The other thing is to recognise just how quiet the night is once away from the nearest village and, consequently, how easily an inadvertent sound from the anti-smuggling team could jeopardise a long-planned operation.

To prevent confusion, unnecessary injury or the risk of anything going wrong, it is important to have a clear command and control structure and a strong commitment to discipline.

'Operating at night can be dangerous, so each officer needs to know precisely what to do in any situation,' Inspector Mak said. 'Thankfully, my guys are very well trained and we operate as a very tight unit.'

It can be particularly hazardous if the pursuit of suspects leads to a high-speed chase at sea.

Most smugglers have specially adapted craft with high-powered outboard engines, capable of skimming across Tolo Harbour and around inshore islands at speeds approaching 100km/h. They generally operate without navigation lights and, if necessary, are ready to resort to dangerous evasion tactics to avoid arrest.

Tolo Harbour, with its many secluded bays, is the area where most smuggling takes place, Inspector Mak said. There are dozens of boats up to 50 feet in length, which are easily capable of carrying a luxury car or loading more than a tonne of contraband goods on a moonless night.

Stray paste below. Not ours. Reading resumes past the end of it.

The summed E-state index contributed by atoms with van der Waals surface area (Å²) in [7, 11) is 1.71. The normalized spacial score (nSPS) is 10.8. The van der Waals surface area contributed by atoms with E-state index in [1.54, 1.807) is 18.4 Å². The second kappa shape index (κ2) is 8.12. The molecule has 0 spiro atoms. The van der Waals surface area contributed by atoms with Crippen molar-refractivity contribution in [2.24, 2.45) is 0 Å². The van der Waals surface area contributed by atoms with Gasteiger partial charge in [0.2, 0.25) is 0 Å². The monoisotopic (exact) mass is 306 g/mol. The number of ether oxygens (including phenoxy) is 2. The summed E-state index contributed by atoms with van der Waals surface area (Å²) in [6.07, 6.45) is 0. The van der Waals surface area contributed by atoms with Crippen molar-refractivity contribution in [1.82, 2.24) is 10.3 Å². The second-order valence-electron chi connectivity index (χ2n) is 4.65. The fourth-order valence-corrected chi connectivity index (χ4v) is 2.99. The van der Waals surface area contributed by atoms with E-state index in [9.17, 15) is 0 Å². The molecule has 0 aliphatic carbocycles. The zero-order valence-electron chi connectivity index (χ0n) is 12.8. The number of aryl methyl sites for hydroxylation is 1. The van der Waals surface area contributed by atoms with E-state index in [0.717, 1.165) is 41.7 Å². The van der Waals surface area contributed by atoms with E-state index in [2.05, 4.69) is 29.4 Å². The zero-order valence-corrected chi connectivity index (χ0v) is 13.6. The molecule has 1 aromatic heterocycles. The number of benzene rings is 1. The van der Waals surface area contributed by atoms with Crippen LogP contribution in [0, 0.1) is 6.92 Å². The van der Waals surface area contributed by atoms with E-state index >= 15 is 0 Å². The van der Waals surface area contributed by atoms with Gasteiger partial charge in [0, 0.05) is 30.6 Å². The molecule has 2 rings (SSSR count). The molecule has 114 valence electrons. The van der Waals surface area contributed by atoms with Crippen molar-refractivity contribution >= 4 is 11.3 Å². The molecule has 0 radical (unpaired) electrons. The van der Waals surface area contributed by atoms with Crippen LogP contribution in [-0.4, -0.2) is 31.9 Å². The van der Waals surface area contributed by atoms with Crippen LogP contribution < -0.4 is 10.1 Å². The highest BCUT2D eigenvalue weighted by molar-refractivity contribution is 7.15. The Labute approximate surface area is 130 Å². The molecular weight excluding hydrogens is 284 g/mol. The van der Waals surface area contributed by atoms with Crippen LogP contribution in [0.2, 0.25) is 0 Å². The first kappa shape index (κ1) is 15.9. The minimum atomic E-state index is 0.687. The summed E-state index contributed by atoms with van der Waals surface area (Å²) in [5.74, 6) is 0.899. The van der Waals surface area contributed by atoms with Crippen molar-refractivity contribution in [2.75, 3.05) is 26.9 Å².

Stopping them requires great patience allied with speed of thought and action, but Inspector Mak is quick to dispel any idea that the job involves the kind of reckless heroics or death-defying stunts seen in the movies.

'While we do everything within our capabilities to stop and apprehend smugglers, this is not a crime worth dying for, and it would be irresponsible for my men to take uncalculated risks that could harm themselves or others,' he said.